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Interview: Author Daniel Price

Interview: Author Daniel Price

When I first read The Flight of the Silvers it was a borrowed copy from the library. I had read a glowing review about the new book in Entertainment Weekly, and while I didn’t necessarily read a lot of science fiction, I was intrigued primarily by the idea of an alternative Earth.

I was living in New York City at the time, a location that plays an important role in the books, and despite my meager shelf space I had to get my own copy of the book after thoroughly enjoying the crazy ride I had just been on.

Not too long after my reading experience the universe smiled upon me, and when I followed Daniel Price on Twitter, he followed me back.

This proved to be incredibly helpful this spring as I geared up to read an advanced ebook copy of The Song of the Orphans thanks to the publisher and NetGalley.

I mentioned my excitement in a tweet, but mentioned that I was worried that I needed to reread the first book in order to fully enjoy the second. Price was ready with a helpful response!

Seriously, the content on the website is exceptionally helpful, and I recommend checking it out if you read The Flight of the Silvers and want to read The Song of the Orphans.

After I read the book I was pleased to discover that I enjoyed the second book as much as the first, maybe even more so as now I knew these characters, I understood in most cases what motivated them, and what the world we were exploring looked like. I like the Silvers, I like this ragtag family and root for them through every twist and turn, and there are plenty of twists in the second book. I don’t want to say too much more since I greatly want to avoid spoilers, but also because I’d rather let Daniel Price do some of the talking.

I’m very grateful that Daniel agreed to do an interview with me, mostly because I had some burning questions from both the first book and the amazing second book.

 

What inspired these books? Was there a single flash of a scene that appeared in your mind’s eye, or maybe one of the silvers strolled into your consciousness and demanded their story be told?

The story came to me in dribs and drabs. I’d see a scene here, a character there, a flash of an idea about a parallel Earth. It was all a jumble in my brain for at least ten years, and it wasn’t entirely working for me. As much as I liked the individual elements, I couldn’t get them to fit together.

Then in 2006, I had a prolonged cancer crisis that shook me to the core. Everything came to a crashing halt. By the time by brain rebooted again, I was seeing everything differently.

It was just a few days after my last chemotherapy treatment that I came up with the temporal aspects of the Silvers series. That was the piece that was missing. After that, everything started falling into place. It wasn’t just a story about superpowered people on an alternate Earth. It was a story about time and the many different ways we handle our limited amount of it.

From that point on, the books became an obsession with me. I knew they were the next thing I had to write.

I happened to be living in New York City when TFotS came out, and had recently been to San Francisco for my honeymoon so it was a real thrill to experience an alt-universe for cities with which I was familiar. Why did these feel like good settings? The placement of the Cataclysm in NYC felt particularly interesting given the way that the culture and political landscape changed across America post 9/11, was the part of your inspiration?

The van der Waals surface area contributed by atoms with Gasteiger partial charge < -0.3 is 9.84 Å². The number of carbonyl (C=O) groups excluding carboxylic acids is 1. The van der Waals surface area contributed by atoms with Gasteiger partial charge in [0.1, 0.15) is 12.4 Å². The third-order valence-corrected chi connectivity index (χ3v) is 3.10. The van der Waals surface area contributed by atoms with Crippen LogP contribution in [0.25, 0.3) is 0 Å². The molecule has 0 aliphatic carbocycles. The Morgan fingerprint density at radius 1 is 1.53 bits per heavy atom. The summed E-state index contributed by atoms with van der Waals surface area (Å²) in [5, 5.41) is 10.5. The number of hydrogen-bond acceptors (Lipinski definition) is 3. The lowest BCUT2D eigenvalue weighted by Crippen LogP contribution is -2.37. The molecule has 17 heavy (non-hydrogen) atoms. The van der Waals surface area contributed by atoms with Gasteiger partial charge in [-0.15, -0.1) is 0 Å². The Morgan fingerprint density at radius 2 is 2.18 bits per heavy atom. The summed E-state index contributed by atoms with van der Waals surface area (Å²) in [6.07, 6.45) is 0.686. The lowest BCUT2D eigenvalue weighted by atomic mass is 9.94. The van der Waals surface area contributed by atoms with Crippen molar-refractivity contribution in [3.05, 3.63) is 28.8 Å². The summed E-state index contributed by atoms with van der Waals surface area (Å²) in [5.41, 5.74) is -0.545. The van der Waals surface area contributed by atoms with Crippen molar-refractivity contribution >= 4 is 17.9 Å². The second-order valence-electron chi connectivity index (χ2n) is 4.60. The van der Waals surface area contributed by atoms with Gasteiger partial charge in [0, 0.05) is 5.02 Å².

I chose New York City because, love it or hate it, it’s a pressure point for the entire nation. You squeeze that city and everyone feels it. It seemed the most profound and sensible place for a world-shaking Cataclysm.

Also, having been born and raised in New York, I really welcomed the chance to rebuild the city from the ground up and put my own crazy spin on it.

I did live in San Francisco for two years, and I have my own special love for that place. You’ll see a hell of a lot of it in the third and final book of my series. It plays a major role in the conclusion of the story.

This is the question I’ve pondered the most when reading your books, partly as a writer, and partly as a human being who has had to come to terms with the relativity of time and my own inescapable mortality- how do you write about so many different iterations of time?! As English and Art were more my speed, I never made it very far into the world of physics so to write about time in such and engaging and coherent way is like pure magic for me. Where do all these creative explorations of time come from?

I’m definitely not a science guy, but I’m a lifelong consumer of science fiction and comic books, and I’ve always been left wanting when it comes to stories about temporal manipulation. It seems like ninety-nine percent of it revolves around physical time travel, when there’s so much more to explore. What if you could only send information back in time? What if you could only advance or reverse time in a localized area? What if the past could be displayed as three-dimensional holograms? And most important of all, what if there was technology that let anyone do these things?

As you can see from the first two books in my series, I’m much more interested in the societal effects of these abilities than the scientific explanations. It was only when I was writing the Pelletiers that I really got into research. In order to understand their four-dimensional perceptions, I had to wrap my head around the more advanced concepts of time. So I read a couple of physics books, most of which melted my brain. By the end of it, however, I felt I had better grasp on the rules of my fictional universe. I don’t need to explain them all, but I do have to understand them and I definitely have to keep them consistent.